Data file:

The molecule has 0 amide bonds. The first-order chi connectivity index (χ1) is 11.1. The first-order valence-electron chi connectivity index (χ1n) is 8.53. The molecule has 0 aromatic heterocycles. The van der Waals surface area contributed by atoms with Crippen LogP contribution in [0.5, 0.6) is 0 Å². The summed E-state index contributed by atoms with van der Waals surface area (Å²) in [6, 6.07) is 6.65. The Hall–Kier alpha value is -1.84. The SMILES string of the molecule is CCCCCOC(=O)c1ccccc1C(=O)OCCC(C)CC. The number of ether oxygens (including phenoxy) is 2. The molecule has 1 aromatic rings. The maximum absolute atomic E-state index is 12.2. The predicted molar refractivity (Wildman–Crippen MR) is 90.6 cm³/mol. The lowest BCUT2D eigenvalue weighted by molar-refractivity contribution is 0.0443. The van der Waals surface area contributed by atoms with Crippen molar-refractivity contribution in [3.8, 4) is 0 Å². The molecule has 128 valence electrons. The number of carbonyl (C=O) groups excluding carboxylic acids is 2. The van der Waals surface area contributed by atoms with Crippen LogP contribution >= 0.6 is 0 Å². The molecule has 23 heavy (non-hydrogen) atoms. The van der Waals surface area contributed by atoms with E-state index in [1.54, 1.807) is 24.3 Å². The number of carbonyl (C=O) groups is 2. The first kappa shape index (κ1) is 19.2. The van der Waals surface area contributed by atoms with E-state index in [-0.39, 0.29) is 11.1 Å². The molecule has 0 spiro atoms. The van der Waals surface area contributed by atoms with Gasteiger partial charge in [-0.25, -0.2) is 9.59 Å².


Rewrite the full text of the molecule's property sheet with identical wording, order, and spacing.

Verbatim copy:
The molecule has 0 amide bonds. The first-order chi connectivity index (χ1) is 11.1. The first-order valence-electron chi connectivity index (χ1n) is 8.53. The molecule has 0 aromatic heterocycles. The van der Waals surface area contributed by atoms with Crippen LogP contribution in [0.5, 0.6) is 0 Å². The summed E-state index contributed by atoms with van der Waals surface area (Å²) in [6, 6.07) is 6.65. The Hall–Kier alpha value is -1.84. The SMILES string of the molecule is CCCCCOC(=O)c1ccccc1C(=O)OCCC(C)CC. The number of ether oxygens (including phenoxy) is 2. The molecule has 1 aromatic rings. The maximum absolute atomic E-state index is 12.2. The predicted molar refractivity (Wildman–Crippen MR) is 90.6 cm³/mol. The lowest BCUT2D eigenvalue weighted by molar-refractivity contribution is 0.0443. The van der Waals surface area contributed by atoms with Crippen molar-refractivity contribution in [3.8, 4) is 0 Å². The molecule has 128 valence electrons. The number of carbonyl (C=O) groups excluding carboxylic acids is 2. The van der Waals surface area contributed by atoms with Crippen LogP contribution >= 0.6 is 0 Å². The molecule has 23 heavy (non-hydrogen) atoms. The van der Waals surface area contributed by atoms with E-state index in [1.54, 1.807) is 24.3 Å². The number of carbonyl (C=O) groups is 2. The first kappa shape index (κ1) is 19.2. The van der Waals surface area contributed by atoms with E-state index in [-0.39, 0.29) is 11.1 Å². The molecule has 0 spiro atoms. The van der Waals surface area contributed by atoms with Gasteiger partial charge in [-0.25, -0.2) is 9.59 Å².